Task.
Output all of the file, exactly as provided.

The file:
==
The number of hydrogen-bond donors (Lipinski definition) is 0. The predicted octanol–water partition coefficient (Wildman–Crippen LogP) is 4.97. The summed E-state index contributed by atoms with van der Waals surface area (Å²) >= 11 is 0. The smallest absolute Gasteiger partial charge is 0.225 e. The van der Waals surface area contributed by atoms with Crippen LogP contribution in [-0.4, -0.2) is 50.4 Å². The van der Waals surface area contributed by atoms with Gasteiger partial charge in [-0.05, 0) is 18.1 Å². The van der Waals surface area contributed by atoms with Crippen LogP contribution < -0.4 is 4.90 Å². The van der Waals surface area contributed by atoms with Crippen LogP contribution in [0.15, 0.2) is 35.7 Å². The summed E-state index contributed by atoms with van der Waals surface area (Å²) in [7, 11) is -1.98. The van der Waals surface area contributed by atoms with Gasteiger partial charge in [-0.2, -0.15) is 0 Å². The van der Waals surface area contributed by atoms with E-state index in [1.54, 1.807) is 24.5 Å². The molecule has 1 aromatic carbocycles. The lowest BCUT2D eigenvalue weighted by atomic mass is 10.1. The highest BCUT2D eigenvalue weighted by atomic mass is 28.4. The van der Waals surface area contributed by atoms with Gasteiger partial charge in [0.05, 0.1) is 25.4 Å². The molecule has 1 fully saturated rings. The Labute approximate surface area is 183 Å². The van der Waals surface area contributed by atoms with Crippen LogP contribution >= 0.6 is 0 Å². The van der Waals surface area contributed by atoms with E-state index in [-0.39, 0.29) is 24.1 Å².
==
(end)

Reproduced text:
The number of hydrogen-bond donors (Lipinski definition) is 0. The predicted octanol–water partition coefficient (Wildman–Crippen LogP) is 4.97. The summed E-state index contributed by atoms with van der Waals surface area (Å²) >= 11 is 0. The smallest absolute Gasteiger partial charge is 0.225 e. The van der Waals surface area contributed by atoms with Crippen LogP contribution in [-0.4, -0.2) is 50.4 Å². The van der Waals surface area contributed by atoms with Gasteiger partial charge in [-0.05, 0) is 18.1 Å². The van der Waals surface area contributed by atoms with Crippen LogP contribution < -0.4 is 4.90 Å². The van der Waals surface area contributed by atoms with Crippen LogP contribution in [0.15, 0.2) is 35.7 Å². The summed E-state index contributed by atoms with van der Waals surface area (Å²) in [7, 11) is -1.98. The van der Waals surface area contributed by atoms with Gasteiger partial charge in [-0.2, -0.15) is 0 Å². The van der Waals surface area contributed by atoms with E-state index in [1.54, 1.807) is 24.5 Å². The molecule has 1 aromatic carbocycles. The lowest BCUT2D eigenvalue weighted by atomic mass is 10.1. The highest BCUT2D eigenvalue weighted by atomic mass is 28.4. The van der Waals surface area contributed by atoms with Gasteiger partial charge in [0.05, 0.1) is 25.4 Å². The molecule has 1 fully saturated rings. The Labute approximate surface area is 183 Å². The van der Waals surface area contributed by atoms with Crippen LogP contribution >= 0.6 is 0 Å². The van der Waals surface area contributed by atoms with E-state index in [-0.39, 0.29) is 24.1 Å².